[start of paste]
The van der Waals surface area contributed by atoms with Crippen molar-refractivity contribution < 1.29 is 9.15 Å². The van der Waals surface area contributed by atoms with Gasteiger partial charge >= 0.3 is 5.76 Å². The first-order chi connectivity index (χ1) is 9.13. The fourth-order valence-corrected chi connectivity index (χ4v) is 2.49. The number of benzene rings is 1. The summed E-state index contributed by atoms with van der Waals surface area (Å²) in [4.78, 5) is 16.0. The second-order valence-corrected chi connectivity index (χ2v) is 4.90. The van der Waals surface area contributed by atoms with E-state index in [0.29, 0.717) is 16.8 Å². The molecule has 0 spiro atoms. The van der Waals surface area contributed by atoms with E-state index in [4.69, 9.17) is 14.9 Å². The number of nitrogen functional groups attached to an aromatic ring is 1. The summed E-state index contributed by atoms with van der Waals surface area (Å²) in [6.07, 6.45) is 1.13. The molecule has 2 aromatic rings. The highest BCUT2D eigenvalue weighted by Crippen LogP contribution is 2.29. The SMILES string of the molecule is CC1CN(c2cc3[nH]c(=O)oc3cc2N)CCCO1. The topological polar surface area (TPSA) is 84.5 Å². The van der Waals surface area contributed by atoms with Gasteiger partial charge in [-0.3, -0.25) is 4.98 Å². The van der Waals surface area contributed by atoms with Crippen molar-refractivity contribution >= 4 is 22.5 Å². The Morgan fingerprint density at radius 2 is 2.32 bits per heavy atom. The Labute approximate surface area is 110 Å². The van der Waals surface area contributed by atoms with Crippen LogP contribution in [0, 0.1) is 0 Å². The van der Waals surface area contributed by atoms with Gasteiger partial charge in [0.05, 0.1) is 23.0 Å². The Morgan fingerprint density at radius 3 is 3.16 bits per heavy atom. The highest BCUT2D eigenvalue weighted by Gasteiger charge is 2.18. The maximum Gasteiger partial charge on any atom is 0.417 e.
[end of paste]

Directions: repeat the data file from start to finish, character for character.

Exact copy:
The van der Waals surface area contributed by atoms with Crippen molar-refractivity contribution < 1.29 is 9.15 Å². The van der Waals surface area contributed by atoms with Gasteiger partial charge >= 0.3 is 5.76 Å². The first-order chi connectivity index (χ1) is 9.13. The fourth-order valence-corrected chi connectivity index (χ4v) is 2.49. The number of benzene rings is 1. The summed E-state index contributed by atoms with van der Waals surface area (Å²) in [4.78, 5) is 16.0. The second-order valence-corrected chi connectivity index (χ2v) is 4.90. The van der Waals surface area contributed by atoms with E-state index in [0.29, 0.717) is 16.8 Å². The molecule has 0 spiro atoms. The van der Waals surface area contributed by atoms with E-state index in [4.69, 9.17) is 14.9 Å². The number of nitrogen functional groups attached to an aromatic ring is 1. The summed E-state index contributed by atoms with van der Waals surface area (Å²) in [6.07, 6.45) is 1.13. The molecule has 2 aromatic rings. The highest BCUT2D eigenvalue weighted by Crippen LogP contribution is 2.29. The SMILES string of the molecule is CC1CN(c2cc3[nH]c(=O)oc3cc2N)CCCO1. The topological polar surface area (TPSA) is 84.5 Å². The van der Waals surface area contributed by atoms with Gasteiger partial charge in [-0.3, -0.25) is 4.98 Å². The van der Waals surface area contributed by atoms with Crippen molar-refractivity contribution >= 4 is 22.5 Å². The Morgan fingerprint density at radius 2 is 2.32 bits per heavy atom. The Labute approximate surface area is 110 Å². The van der Waals surface area contributed by atoms with Crippen LogP contribution in [0, 0.1) is 0 Å². The van der Waals surface area contributed by atoms with Gasteiger partial charge in [0.05, 0.1) is 23.0 Å². The Morgan fingerprint density at radius 3 is 3.16 bits per heavy atom. The highest BCUT2D eigenvalue weighted by Gasteiger charge is 2.18. The maximum Gasteiger partial charge on any atom is 0.417 e.